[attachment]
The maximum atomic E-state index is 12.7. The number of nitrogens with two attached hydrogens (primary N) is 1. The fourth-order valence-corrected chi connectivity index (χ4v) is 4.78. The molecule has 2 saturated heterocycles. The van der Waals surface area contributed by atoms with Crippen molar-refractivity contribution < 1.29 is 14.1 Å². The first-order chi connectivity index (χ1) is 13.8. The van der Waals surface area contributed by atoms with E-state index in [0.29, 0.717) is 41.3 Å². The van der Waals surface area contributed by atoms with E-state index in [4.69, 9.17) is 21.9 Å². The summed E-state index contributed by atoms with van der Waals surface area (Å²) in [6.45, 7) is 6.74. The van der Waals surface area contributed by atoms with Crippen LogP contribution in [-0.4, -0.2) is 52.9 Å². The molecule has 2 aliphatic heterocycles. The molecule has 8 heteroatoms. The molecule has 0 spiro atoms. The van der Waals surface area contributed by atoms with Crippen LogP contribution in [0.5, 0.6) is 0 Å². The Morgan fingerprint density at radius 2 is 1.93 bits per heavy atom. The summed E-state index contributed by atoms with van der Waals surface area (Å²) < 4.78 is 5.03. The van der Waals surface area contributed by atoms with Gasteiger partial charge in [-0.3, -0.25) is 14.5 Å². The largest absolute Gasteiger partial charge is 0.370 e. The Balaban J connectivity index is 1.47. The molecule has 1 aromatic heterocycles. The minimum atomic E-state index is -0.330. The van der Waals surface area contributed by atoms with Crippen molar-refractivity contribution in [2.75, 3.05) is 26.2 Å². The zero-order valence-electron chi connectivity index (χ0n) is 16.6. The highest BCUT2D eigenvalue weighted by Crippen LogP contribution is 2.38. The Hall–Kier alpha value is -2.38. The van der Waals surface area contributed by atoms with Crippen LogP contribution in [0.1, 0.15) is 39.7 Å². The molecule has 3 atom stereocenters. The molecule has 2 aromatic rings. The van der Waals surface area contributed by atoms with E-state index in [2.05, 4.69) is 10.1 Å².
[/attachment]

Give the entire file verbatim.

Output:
The maximum atomic E-state index is 12.7. The number of nitrogens with two attached hydrogens (primary N) is 1. The fourth-order valence-corrected chi connectivity index (χ4v) is 4.78. The molecule has 2 saturated heterocycles. The van der Waals surface area contributed by atoms with Crippen molar-refractivity contribution < 1.29 is 14.1 Å². The first-order chi connectivity index (χ1) is 13.8. The van der Waals surface area contributed by atoms with E-state index in [0.29, 0.717) is 41.3 Å². The van der Waals surface area contributed by atoms with E-state index in [4.69, 9.17) is 21.9 Å². The summed E-state index contributed by atoms with van der Waals surface area (Å²) in [6.45, 7) is 6.74. The van der Waals surface area contributed by atoms with Crippen LogP contribution in [-0.4, -0.2) is 52.9 Å². The molecule has 2 aliphatic heterocycles. The molecule has 8 heteroatoms. The molecule has 0 spiro atoms. The van der Waals surface area contributed by atoms with Crippen LogP contribution in [0.5, 0.6) is 0 Å². The Morgan fingerprint density at radius 2 is 1.93 bits per heavy atom. The summed E-state index contributed by atoms with van der Waals surface area (Å²) < 4.78 is 5.03. The van der Waals surface area contributed by atoms with Gasteiger partial charge in [-0.3, -0.25) is 14.5 Å². The largest absolute Gasteiger partial charge is 0.370 e. The Balaban J connectivity index is 1.47. The molecule has 1 aromatic heterocycles. The minimum atomic E-state index is -0.330. The van der Waals surface area contributed by atoms with Crippen molar-refractivity contribution in [2.75, 3.05) is 26.2 Å². The zero-order valence-electron chi connectivity index (χ0n) is 16.6. The highest BCUT2D eigenvalue weighted by Crippen LogP contribution is 2.38. The Hall–Kier alpha value is -2.38. The van der Waals surface area contributed by atoms with Crippen LogP contribution in [0.1, 0.15) is 39.7 Å². The molecule has 3 atom stereocenters. The molecule has 2 aromatic rings. The van der Waals surface area contributed by atoms with E-state index in [2.05, 4.69) is 10.1 Å².